Israel's Teva pharmaceuticals named in US price fixing lawsuit
Jean-Christophe Verhaegen (AFP/File)
Israeli pharmaceutical company Teva is among six drug makers named in a civil lawsuit filed on Thursday by twenty American states for allegedly entering into illegal conspiracies to raise prices on two common generic drugs.
The New York state attorney general's office announced the lawsuit in a statement, naming Teva along with Australian drugmaker Mayne Pharma, Heritage Pharmaceuticals Inc, Aurobindo Pharma, and Citron Pharma LLC.
It names Heritage as the "principal architect and ringleader" that helped organize a "wide ranging series of conspiracies" to fix prices of drugs including the delayed release version of a common antibiotic, doxycycline hyclate, and glyburide, an older drug used to treat diabetes, Reuters reports.
The lawsuit was filed in the US District Court for the District of Connecticut and alleges that the companies' top executives and salespeople inflated prices of their drugs by fixing their prices or allocating markets.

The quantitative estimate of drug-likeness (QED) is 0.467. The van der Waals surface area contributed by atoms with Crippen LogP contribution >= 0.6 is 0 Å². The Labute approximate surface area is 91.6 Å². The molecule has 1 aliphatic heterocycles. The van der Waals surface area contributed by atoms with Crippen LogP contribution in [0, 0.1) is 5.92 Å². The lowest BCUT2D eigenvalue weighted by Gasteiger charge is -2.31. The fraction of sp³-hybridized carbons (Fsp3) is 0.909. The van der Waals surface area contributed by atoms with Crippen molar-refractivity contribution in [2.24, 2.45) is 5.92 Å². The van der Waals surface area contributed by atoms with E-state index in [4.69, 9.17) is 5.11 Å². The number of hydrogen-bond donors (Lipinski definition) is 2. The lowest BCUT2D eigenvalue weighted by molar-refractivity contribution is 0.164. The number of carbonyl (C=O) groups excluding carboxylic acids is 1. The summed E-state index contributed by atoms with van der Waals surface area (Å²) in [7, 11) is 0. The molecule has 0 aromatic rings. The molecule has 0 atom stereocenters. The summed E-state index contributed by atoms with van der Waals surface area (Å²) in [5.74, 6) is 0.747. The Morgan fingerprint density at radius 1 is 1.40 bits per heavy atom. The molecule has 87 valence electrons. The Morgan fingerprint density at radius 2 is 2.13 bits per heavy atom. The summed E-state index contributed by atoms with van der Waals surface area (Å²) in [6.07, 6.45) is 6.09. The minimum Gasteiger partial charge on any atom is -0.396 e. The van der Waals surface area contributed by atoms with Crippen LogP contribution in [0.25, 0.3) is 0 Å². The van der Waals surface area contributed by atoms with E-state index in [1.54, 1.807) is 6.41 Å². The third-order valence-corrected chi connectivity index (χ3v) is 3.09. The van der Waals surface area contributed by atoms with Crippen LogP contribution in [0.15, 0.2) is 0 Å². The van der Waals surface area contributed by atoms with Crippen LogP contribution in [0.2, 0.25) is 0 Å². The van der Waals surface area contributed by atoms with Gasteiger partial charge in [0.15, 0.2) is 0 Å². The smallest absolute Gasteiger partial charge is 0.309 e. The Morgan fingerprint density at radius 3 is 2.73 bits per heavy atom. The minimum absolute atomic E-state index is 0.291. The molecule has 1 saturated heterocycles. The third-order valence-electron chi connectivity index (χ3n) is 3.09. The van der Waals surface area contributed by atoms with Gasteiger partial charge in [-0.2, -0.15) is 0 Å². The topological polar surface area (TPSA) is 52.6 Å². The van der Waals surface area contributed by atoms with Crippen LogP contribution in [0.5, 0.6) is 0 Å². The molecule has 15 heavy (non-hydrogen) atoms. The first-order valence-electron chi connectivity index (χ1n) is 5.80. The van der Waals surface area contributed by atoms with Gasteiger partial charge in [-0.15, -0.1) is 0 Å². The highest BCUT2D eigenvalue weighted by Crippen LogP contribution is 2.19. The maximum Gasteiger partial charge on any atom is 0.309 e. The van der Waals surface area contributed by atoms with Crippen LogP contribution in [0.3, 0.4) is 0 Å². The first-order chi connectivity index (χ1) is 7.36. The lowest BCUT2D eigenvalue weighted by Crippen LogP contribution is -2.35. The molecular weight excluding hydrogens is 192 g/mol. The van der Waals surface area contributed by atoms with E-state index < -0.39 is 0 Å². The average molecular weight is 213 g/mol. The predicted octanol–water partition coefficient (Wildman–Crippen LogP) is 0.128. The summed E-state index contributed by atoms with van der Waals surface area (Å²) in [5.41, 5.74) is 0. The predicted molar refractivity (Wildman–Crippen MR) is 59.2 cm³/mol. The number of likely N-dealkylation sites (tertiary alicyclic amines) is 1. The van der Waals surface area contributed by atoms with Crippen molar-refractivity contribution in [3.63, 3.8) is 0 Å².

The civil suit is part of a broader investigation into generic drug price fixing being conducted at state and federal levels, as well as in US Congress, that has grown to involve multiple drugs and several pharmaceutical companies.
Connecticut and the nineteen other states filing the lawsuit claim that the companies' executives knew that their collusion was illegal and made efforts to hide evidence of their conduct, including by deleting electronic communications.
"Companies that collude and fix prices for generic drugs in order to pad their profits must be held accountable for the very real harm they inflict on New Yorkers’ ability to pay for life-saving medications," New York Attorney General Eric Schneiderman said in a statement, according to Reuters.
The complaint adds that the state attorneys' investigation is ongoing, and has already uncovered evidence of well-coordinated schemes on a number of drugs.
Connecticut is the lead state in the action, which also involves Delaware, Florida, Hawaii, Idaho, Iowa, Kansas, Kentucky, Louisiana, Maine, Maryland, Massachusetts, Minnesota, Nevada, New York, North Dakota, Ohio, Pennsylvania, Virginia and Washington.
US Congress began investigating drug price fixing in 2014 in response to media reports detailing sharp rises in generic drug prices.
(Staff with agencies)
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It is easy, if you dont like what they sell at the price they want go elsewhere.